New Govt. moral boost for the forces

Discussion in 'Current Affairs' started by wet_blobby, Sep 13, 2009.

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  1. wet_blobby

    wet_blobby War Hero Moderator

  2. I really hope not, but I'll not be holding my breath. Our present batch of politicians seem to be making a mess of pretty much all that they do!
  3. When I read the title I thought that HM Govt had resigned en masse.

    One lives in hope.
  4. Is that just a polite way of being booted out cause you are un-fit to serve? and we can fill your space with a healthy body?.
    What worries me is that once on the outside war vets get no respect whats so ever, and i can really see them struggling to adjust to normal life and find work. Its never easy as the PMs make out to be.
  5. This is typical from what we have come to expect from this shoddy excuse for a government. Those injured in service and still capable of fulfilling a needed and useful role in the forces should be retained. The only cuts they do not seem necessary to cut are the appointment of a "spin merchant" for Mr Berk crow the new speaker of the house at £100k and their "decorating allowance! :twisted:
  6. You seem to have forgotten about the shabby way disabled Falkland vets were treated by the Thatcher government. At the Victory Parade in 1982 they were hidden from public view! :evil: :evil: :evil: :evil:

    What we need is a legal requirement for all Defence Ministers and the PM to have served and experienced battle at close quarters - as ordinary service personnel. I won't hold my breath! :roll:
  7. As well as many badly injured Servicemen and women who deserve to be kept within the fold for as long as they need and want, there are probably others in a restricted medcat who could be eased out. They should, of course, receive a fair pension and good and continuing advice and assistance. Remember that the pension can often be tax free if the cause of invaliding is attributable to service. As ever, the picture is not nearly so simple as it is painted in the popular press.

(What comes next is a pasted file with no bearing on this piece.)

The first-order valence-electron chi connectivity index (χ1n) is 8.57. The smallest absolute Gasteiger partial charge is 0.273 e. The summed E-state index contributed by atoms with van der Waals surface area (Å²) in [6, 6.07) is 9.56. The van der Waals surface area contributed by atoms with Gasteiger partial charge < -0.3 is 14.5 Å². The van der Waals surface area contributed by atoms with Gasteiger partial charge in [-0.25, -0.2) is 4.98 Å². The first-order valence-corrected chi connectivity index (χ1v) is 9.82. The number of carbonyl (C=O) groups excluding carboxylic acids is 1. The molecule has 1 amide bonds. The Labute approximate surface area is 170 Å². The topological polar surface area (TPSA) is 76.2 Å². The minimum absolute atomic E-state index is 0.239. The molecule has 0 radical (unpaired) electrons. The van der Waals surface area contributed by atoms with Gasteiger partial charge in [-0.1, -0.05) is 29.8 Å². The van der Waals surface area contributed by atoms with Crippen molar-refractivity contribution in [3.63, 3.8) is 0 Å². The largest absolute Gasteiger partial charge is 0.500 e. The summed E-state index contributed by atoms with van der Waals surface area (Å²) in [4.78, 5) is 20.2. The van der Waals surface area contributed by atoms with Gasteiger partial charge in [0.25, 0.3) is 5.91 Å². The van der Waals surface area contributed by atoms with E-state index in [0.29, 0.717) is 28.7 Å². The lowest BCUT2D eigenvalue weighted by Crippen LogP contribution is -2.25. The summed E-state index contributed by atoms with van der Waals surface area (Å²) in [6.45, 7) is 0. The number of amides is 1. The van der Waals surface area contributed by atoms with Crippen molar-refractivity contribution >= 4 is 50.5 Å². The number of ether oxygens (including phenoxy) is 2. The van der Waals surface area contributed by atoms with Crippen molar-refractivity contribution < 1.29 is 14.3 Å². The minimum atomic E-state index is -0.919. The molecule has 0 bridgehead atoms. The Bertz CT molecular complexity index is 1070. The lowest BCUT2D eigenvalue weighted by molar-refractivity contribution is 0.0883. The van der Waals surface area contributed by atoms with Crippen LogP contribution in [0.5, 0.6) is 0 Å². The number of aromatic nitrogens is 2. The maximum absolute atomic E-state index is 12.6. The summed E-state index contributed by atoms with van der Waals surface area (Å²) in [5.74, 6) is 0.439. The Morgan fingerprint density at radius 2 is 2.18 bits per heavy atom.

8. I haven't forgotten the shabby way disabled Falkland Vets were treated.
    Being onboard of one of the first ships to sail South I remember it quite vividly. Having lost one of my oppos I joined up with at Ganges down there, I remember it well. I wasn't invited to London, but then again, I do remember that those disabled in the conflict were kept hidden. Later I used to run the Medical Boards of Survey in Clarence Yard and have a greater insight into disability and invaliding. I agree with the Wardmaster on that one.
    I do agree that all Defence Ministers should have in depth knowledge about Defence and its importance in the peacetime and conflict roles of all our armed forces, and not some third rate person who has no interest except for their own survival in Government.
    This isn't a personal attack on you, as I do agree with your abhoration with the way the Government looks after its forces and I know that is what you were trying to say......Have you still got the Tiff... Seems that I've lost the remote detonation switch for him! :wink:
  9. Personally, I found it quite devastating when I left the MOB never been able to return and meet old oppo's
    The minute you walk out the gate for the last time, that is it No ID CARD then ZILCH
    (At least in OZ they have dockyard access and to naval clubs (naffi) within Naval establishments)

    To have served and recieved an injury and not be allowed to stay must be even more traumatic

    I feel sure they could be accomodated in some shore role, admin type thing
    (I realise this would be like taking shore jobs from those that serve at sea, though I am sure those that serve would appreciate it if they were to become in the same boat)

    Just a thought

    Jack McH

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